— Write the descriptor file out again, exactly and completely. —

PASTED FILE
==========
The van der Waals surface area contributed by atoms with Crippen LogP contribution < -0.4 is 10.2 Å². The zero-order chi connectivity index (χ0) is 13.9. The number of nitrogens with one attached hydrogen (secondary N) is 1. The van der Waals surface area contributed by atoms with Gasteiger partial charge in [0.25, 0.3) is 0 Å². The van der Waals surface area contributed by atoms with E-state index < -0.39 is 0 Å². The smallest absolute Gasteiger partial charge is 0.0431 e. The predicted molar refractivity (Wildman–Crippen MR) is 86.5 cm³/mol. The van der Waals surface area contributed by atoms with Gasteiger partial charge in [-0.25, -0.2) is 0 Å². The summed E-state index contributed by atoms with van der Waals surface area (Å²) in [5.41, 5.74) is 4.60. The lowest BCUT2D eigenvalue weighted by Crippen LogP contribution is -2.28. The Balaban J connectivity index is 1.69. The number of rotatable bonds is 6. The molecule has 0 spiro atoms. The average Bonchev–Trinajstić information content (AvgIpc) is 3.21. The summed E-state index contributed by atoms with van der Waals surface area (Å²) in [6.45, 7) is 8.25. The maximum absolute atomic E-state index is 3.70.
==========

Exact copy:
The van der Waals surface area contributed by atoms with Crippen LogP contribution < -0.4 is 10.2 Å². The zero-order chi connectivity index (χ0) is 13.9. The number of nitrogens with one attached hydrogen (secondary N) is 1. The van der Waals surface area contributed by atoms with Gasteiger partial charge in [0.25, 0.3) is 0 Å². The van der Waals surface area contributed by atoms with E-state index < -0.39 is 0 Å². The smallest absolute Gasteiger partial charge is 0.0431 e. The predicted molar refractivity (Wildman–Crippen MR) is 86.5 cm³/mol. The van der Waals surface area contributed by atoms with Gasteiger partial charge in [-0.25, -0.2) is 0 Å². The summed E-state index contributed by atoms with van der Waals surface area (Å²) in [5.41, 5.74) is 4.60. The lowest BCUT2D eigenvalue weighted by Crippen LogP contribution is -2.28. The Balaban J connectivity index is 1.69. The number of rotatable bonds is 6. The molecule has 0 spiro atoms. The average Bonchev–Trinajstić information content (AvgIpc) is 3.21. The summed E-state index contributed by atoms with van der Waals surface area (Å²) in [6.45, 7) is 8.25. The maximum absolute atomic E-state index is 3.70.